Bluboo is a smartphone manufacturer from Shenzen, China, which hasn't made huge waves due to a somewhat reserved marketing campaign. Since it almost only focus on entry tier devices, a more natural marketing campaign doesn't work out in its favor either. However, I was contacted by Bluboo a couple of weeks ago with an invitation to try out the Xtouch -- a smartphone which did receive some waves of attention in the Chinese smartphone circles -- and decided to take them up on it.
The Xtouch is surprisingly lightweight for what appears would be a much heavier phone. At the top of the front of the phone is a speaker with a very overt drilled grill covering it, with a proximity sensor to the right of it, and the front-facing camera to the right of that. It has the standard three-button cluster at the bottom of the smartphone, with the 'home' button being a physical button that doubles as a fingerprint scanner. It's flanked by the two capacitive 'back' and 'overview' buttons to either side. The buttons on either side are illuminated with a soft blue LED for those who are fans of backlit smartphone buttons.
Moving to the left side of the phone is the SIM-card and micro-SD tray. Unlike most mid-tier-and-above dual-SIM phones which allow you to use both two SIM cards and an SD-card, the Xtouch makes you pick between them for one of the slots. Over on the right side of the phone is the volume rocker and power button. Taking a look at the top side of the phone we see the 3.5mm headphone port. The bottom of the phone has two loudspeaker grills flanking the micro-USB port, and to the right of that, we find a small port for the microphone.
Over on the back side of the phone, we find the Sony IMX214 13 MP camera at the top center, followed by two white LEDs just below it. About four-fifths of the way down we find Bluboo's logo branding. The non-removable rear cover of the phone has some sort of 'diamond' design which the company boasted was 3D printed. It's difficult to put into words as to how the design looks, so you can check out this video or refer to the images scattered throughout this review.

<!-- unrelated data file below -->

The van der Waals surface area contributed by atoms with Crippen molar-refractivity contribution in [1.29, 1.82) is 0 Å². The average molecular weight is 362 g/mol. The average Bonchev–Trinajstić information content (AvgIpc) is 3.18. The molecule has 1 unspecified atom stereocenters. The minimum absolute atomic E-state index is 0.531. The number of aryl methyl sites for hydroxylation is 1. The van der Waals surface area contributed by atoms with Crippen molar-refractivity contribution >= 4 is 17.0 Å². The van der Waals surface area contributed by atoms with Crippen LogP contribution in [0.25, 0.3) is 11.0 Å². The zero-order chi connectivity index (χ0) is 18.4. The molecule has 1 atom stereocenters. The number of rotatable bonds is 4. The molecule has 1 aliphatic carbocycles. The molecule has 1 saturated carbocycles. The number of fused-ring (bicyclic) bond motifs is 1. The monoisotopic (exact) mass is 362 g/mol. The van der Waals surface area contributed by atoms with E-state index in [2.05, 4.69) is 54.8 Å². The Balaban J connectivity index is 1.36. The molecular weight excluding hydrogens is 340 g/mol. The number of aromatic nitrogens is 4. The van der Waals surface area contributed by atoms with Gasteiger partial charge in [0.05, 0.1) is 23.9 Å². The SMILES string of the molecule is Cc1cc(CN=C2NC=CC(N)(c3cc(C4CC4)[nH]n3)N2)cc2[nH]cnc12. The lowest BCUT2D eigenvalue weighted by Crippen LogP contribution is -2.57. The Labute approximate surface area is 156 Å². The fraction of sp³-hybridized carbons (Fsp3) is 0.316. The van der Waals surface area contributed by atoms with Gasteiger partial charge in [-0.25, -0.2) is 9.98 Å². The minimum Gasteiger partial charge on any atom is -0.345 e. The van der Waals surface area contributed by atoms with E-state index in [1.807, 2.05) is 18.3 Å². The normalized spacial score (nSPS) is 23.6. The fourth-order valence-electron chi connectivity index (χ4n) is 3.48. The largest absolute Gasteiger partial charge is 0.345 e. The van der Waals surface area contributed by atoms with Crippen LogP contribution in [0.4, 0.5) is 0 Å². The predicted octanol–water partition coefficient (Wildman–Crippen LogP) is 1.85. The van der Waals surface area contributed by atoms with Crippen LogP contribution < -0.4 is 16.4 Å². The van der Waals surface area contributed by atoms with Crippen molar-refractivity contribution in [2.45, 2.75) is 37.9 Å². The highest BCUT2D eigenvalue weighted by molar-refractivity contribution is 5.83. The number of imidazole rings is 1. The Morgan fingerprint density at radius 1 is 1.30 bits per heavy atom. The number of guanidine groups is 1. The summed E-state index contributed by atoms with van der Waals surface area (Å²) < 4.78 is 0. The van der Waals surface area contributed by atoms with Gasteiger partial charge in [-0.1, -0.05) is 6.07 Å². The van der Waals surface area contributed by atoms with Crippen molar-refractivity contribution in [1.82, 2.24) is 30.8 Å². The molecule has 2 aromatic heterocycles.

The Bluboo Xtouch has a 1080p 5" display which would measure in around 440ppi. For whatever reason, however, CPU-Z reports the display at being 5.48" with only 403dpi. Regardless, the 1080p display has worked it's way into the budget-side of smartphones and is becoming significantly more common over 720p panels.
The downside of the 1080p panel is the battery life hit that's taken, especially with the lower capacity battery found in the Xtouch.
Bluboo has implemented MediaTek's "MiraVision" tech, which dynamically adjusts the contrast and brightness of the display based on the content being shown, and it instantly makes any panel I've seen use this tech appear significantly better, and the Xtouch is no exception.
The build quality of this phone has some issues. First of all, the diamond rear cover scratches way too easily for a non-replaceable (or removable) back cover. From just normal use over the last few weeks, the phone has taken several light scratches in the back, and I imagine it'd only get worse for someone who wasn't taking care of it as much as I was.
The physical "on/off" button under the volume rocker doesn't seem to be sitting correctly and sort of shakes when pressed lightly on either end of it. This doesn't affect its function, but it is an issue that should've been picked up in Q/C.
Lastly, the removable SIM-card tray doesn't sit flush against the back and sticks out just a fraction of a millimeter. Other people have considered this to be a feature that allows you to open the tray with your nails rather than using a pin, but when trying this I found it to be fairly difficult and the aluminum tray actually bent ever so slightly by the force of my nail. Given that, I'm going to assume it wasn't intentionally sticking out, and again something that should have been caught in Q/C.
|Operating System||Android 5.1|
|CPU||MTK6753 64bit, octa core, 1.3GHz|
|Screen type||IPS, Capacitive touch screen|
|Screen size||5.0 inch|
|Screen resolution||1920x1080 pixels|
|Screen color||16000K colors|
|Wireless connectiveity||GSM, 3G, 4G, GPS, WiFi, Bluetooth|
|Frequency||2G: GSM 850/900/1800/1900MHz
3G: WCDMA 850/900/2100MHz
4G: FDD LTE: 800/1800/2100/2600MHz
|WiFi||802.11b/g/n wireless internet|
|GPS||Yes, also includes A-GPS|
|Back camera||13.0MP SONY IMX214 back camera with flashlight and auto focus|